Canada encourages permanent immigrants to adopt Canadian citizenship, and naturalization is regarded by the government as "a significant step in the integration process for newcomers because it signifies full participation in Canadian life."
As a result, the country has one of the highest naturalization rates in the world. In 2011, 85.6 percent of all immigrants who were entitled to naturalize had done so.
The high naturalization rate is probably one reason that explains why high levels of immigration and diversity have failed to become political issues that can be taken advantage of by right-wing parties during elections, as has happened in many European countries over the past decade. The high naturalization rate means that the majority of immigrants have the right to vote, and their votes affect election outcomes in areas with the most electoral districts, i.e. the major urban centers where immigrants tend to settle. Thus, politicians (and the parties they belong to) have more to lose than to gain from resorting to inflammatory anti-immigrant or anti-diversity rhetoric.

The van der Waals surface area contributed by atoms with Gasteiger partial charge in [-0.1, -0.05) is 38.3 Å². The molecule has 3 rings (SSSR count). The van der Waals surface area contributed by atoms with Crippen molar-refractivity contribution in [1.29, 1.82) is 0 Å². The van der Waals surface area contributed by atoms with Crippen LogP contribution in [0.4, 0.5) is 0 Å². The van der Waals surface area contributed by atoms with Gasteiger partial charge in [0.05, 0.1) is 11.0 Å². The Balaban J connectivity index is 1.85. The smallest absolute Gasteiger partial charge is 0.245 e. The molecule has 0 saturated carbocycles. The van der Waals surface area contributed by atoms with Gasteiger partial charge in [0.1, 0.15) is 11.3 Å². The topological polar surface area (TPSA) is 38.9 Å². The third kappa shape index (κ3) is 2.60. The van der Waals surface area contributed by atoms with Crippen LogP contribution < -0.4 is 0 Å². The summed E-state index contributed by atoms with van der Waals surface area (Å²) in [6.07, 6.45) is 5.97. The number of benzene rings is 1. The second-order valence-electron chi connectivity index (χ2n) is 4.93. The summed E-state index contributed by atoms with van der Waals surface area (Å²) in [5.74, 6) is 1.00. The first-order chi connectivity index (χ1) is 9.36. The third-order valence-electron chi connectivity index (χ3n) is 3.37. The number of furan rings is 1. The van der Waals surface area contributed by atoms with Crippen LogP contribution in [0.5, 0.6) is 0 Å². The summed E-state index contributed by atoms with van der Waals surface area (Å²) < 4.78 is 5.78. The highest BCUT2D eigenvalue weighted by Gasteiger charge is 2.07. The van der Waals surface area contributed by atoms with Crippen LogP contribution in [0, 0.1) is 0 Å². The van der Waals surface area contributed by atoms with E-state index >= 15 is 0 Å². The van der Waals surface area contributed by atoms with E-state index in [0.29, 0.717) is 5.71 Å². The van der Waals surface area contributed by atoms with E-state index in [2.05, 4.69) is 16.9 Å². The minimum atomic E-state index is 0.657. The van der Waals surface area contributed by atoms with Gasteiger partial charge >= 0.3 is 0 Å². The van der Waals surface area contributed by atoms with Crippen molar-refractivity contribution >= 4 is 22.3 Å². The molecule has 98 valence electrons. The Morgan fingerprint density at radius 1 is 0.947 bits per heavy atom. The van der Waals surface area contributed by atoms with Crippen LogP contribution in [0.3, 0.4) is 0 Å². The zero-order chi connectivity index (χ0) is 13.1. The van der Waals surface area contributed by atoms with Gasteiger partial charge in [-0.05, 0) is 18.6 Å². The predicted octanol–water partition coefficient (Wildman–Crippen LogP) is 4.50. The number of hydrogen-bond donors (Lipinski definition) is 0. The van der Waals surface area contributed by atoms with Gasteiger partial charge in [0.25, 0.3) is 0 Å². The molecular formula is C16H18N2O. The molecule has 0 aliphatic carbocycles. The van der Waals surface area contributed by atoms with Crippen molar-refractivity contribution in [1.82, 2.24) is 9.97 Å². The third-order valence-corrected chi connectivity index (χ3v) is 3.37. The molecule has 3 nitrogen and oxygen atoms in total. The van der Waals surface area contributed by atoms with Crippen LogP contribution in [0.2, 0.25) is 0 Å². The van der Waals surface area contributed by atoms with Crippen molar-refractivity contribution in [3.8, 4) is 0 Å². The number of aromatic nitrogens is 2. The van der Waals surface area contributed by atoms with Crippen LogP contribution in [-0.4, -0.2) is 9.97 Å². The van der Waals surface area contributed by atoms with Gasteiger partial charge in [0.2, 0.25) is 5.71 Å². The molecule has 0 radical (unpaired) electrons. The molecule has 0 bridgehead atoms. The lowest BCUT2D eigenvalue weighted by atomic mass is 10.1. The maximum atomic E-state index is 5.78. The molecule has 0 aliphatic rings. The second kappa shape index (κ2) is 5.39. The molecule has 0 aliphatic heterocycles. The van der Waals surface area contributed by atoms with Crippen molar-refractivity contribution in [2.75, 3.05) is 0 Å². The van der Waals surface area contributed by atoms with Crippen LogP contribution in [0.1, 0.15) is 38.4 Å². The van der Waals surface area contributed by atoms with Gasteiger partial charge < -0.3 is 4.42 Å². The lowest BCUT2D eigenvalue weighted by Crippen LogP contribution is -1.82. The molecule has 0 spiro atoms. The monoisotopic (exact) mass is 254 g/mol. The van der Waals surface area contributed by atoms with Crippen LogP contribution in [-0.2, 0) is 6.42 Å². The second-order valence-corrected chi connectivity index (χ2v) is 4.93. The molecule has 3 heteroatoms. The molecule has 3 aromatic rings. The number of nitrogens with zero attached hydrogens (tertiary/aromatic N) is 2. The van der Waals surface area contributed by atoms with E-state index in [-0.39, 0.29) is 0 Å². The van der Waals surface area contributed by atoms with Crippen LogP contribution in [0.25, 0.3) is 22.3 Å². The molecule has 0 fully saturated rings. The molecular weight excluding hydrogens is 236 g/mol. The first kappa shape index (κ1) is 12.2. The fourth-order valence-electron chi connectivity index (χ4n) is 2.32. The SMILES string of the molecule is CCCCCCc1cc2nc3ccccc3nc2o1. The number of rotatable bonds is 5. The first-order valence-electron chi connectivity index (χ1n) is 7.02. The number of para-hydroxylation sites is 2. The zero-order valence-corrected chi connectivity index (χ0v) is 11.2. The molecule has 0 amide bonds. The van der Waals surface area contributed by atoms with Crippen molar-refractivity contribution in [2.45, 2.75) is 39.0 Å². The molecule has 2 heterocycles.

Naturalization requirements changed slightly in 2010. In order to become a naturalized citizen, a person must be a permanent resident of Canada (i.e. must have been granted permission to reside permanently in Canada by immigration authorities), must have lived in Canada for at least three out of the four years prior to application, must demonstrate the ability to communicate in English or French (by passing a language test or by having completed a post-secondary degree in English or French), and must pass a citizenship test
Maintaining dual citizenship has been possible for Canadian citizens since 1977. In 2011, 944,700 individuals, or 2.9 percent of the population, had multiple citizenships, 79.5 percent of whom were immigrants.
In 2009, a new Citizenship Act took effect, limiting the acquisition of Canadian citizenship by descent to the first generation born outside Canada. In other words, if someone is born outside Canada and obtains Canadian citizenship from a parent, that person can no longer pass Canadian citizenship on to their own children, if they are also born abroad. All persons born on Canadian territory automatically acquire Canadian citizenship (jus soli).